An excerpt from Terry Cummins’ account
Lord Howe Island is a preferred destination for divers with its highly diverse marine environments. Lord Howe Island was first sighted in 1788 and is more a series of closely clustered small islands including the Admiralty Islands and Ball Pyramid. The main island is only 11 km long and 2 kmwide rising out in the Tasman Sea 600 kilometres east of the Australian mainland off Port Macquarie.
Life below the surface life is highly diverse with the northern and southern currents converging, so divers witness the profusion of both temperate and tropical marine life. There has been over 500 species of fish identified locally with several species endemic to the region including the double header wrasse, Lord Howe Island coral fish, McCullochs anemone fish and the rarely sighted Ballina angelfish.
The Lord Howe Island Group was World Heritage listed in 1982 in recognition of its outstanding natural beauty
and its exceptional biodiversity. Two thirds of the island is a Permanent Park Preserve and the surrounding waters were declared a Marine Park in 1998. The coral barrier reef, at 31° S, is the most southerly in the world.
We took a day’s diving in April 2011; on our second dive of the day, we were at a site much frequented by divers – Landslide just off Malabar. Here a vertical cliff face rises 200 meters out of the surrounding reef on the southern end of the main island. Landslide is a great dive consisting of three coral finger reefs running parallel to the coast at about 12 to 18 meters with abundant marine life, caverns and swim-throughs.
We had just finished a sweep through the swim-throughs, taken a look at a beautiful Queen Angel and marvelled at the abundance and variety of morays when a family of brightly coloured nudibranchs clustered together on the edge of the second
finger reef grabbed our attention.
The pure white sand that reached out to the third finger reef helped magnify the great visibility and looking up we noticed what seemed to be a blanket drifting just below the surface 16 meters above our heads. After our initial surprise the clear water quickly revealed that this blanket indeed had eyes, a body and was gracefully swimming down to greet us.
As it approached, appearing not at all to be shy, we were in awe of its size -approximating 3 meters (an accurate estimate as it was much longer than the out-stretched divers now at its side). We all stared giving each other signals which generally translated underwater to: “what the hell is this”? Certainly in my 45 plus years of diving and many hours underwater on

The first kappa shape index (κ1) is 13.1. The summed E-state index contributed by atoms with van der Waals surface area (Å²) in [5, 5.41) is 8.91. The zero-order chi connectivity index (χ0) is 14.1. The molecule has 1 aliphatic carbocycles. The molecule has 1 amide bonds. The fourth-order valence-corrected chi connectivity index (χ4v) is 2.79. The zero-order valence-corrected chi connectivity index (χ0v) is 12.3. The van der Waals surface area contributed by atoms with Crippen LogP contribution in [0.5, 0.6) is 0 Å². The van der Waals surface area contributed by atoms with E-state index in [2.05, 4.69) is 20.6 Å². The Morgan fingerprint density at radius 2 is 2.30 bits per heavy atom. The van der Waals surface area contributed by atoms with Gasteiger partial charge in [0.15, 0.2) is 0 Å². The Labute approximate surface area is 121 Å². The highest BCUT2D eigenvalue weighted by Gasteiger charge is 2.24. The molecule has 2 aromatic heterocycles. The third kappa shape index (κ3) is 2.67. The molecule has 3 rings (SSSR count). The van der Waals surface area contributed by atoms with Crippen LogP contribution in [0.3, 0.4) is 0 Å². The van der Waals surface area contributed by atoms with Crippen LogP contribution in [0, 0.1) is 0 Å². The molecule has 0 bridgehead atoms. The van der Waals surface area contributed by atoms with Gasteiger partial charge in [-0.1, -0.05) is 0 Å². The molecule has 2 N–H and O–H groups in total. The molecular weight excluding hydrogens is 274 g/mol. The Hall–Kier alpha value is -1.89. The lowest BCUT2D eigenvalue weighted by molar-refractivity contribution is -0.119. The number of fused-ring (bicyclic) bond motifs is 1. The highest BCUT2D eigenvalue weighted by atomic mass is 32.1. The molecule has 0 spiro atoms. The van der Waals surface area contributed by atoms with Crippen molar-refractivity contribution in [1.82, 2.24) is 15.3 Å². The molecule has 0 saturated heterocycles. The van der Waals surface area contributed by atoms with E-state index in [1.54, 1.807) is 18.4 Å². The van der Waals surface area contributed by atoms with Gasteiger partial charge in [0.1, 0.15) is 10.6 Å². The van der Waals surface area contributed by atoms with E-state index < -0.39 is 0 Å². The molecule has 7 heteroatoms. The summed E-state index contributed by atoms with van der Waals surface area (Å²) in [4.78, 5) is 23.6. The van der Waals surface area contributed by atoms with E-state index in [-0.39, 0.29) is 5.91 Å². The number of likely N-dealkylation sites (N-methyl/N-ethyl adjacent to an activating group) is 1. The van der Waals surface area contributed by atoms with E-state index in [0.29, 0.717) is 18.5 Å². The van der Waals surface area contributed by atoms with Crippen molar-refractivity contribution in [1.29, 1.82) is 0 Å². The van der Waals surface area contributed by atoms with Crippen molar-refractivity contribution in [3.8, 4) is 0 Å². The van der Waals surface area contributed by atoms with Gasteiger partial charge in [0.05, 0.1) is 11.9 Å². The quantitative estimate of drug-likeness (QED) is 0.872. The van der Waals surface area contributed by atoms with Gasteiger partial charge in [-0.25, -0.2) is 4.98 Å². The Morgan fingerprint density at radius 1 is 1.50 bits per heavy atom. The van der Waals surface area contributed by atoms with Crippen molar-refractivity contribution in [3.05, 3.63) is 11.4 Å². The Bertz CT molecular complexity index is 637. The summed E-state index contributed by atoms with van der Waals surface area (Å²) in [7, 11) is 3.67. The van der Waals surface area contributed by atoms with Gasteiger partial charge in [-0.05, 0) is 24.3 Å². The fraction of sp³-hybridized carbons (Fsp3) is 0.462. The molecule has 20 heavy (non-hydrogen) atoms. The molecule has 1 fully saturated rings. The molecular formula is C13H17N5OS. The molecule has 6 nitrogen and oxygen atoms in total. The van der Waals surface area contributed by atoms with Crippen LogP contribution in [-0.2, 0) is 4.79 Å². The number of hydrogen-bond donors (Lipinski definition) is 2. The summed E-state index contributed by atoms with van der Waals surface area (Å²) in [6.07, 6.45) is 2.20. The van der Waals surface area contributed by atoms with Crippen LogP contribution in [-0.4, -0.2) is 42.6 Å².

Lord Howe I had not seen anything like it before, ever !
Very close examination, and I must admit a gentle touch of the blanket, revealed that it was a cephalopod of some type – maybe a squid, but no, more likely an octopus with a 2 1/2 meter blanket billowing from its head.
We swam with this rare giant for about 10 to 15 minutes and during that entire time we felt that it was observing and enjoying our company us as much as we were enjoying it. Even when we got down to 50 bar of air and finally had to return to the boat, it turned with us as if to say; “farewell”. A truly magic moment !
On reaching the surface we were all smiles, extremely exuberant and immediately continued our: “what the hell
was that” conversation even before climbing into the boat. We were greeted and helped on board by trainee Divemaster Chris Tafili-Reid who very excitedly related that “the thing” had circled the dive boat on the surface for at least 10 minutes whilst we were on other parts of our exciting dive.
Returning to shore our dive team concluded that what we had seen was indeed a Tremoctopus – a genus of pelagic cephalopods containing four species that occupy surface to mid-waters in subtropical and tropical oceans. Of course Lord Howe has exactly
Descriptively they are commonly known as; “Blanket Octopus”, in reference to the long transparent webs that connect the dorsal and dorsolateral arms of the adult females. We now know that full extension of the blanket only takes place when the octopus wants to look bigger and ward off predators.
The Blanket Octopus is rarely seen and only then by a handful of divers across the world. It is listed on “Its Nature” as one of the 10 most bizarre animals in the world. To date our sighting was the first recorded on Lord Howe Island according to the local Marine Park staff.
Unfortunately, as often happens with rare sightings, we were unable to photograph our encounter with this magnificent giant of the ocean.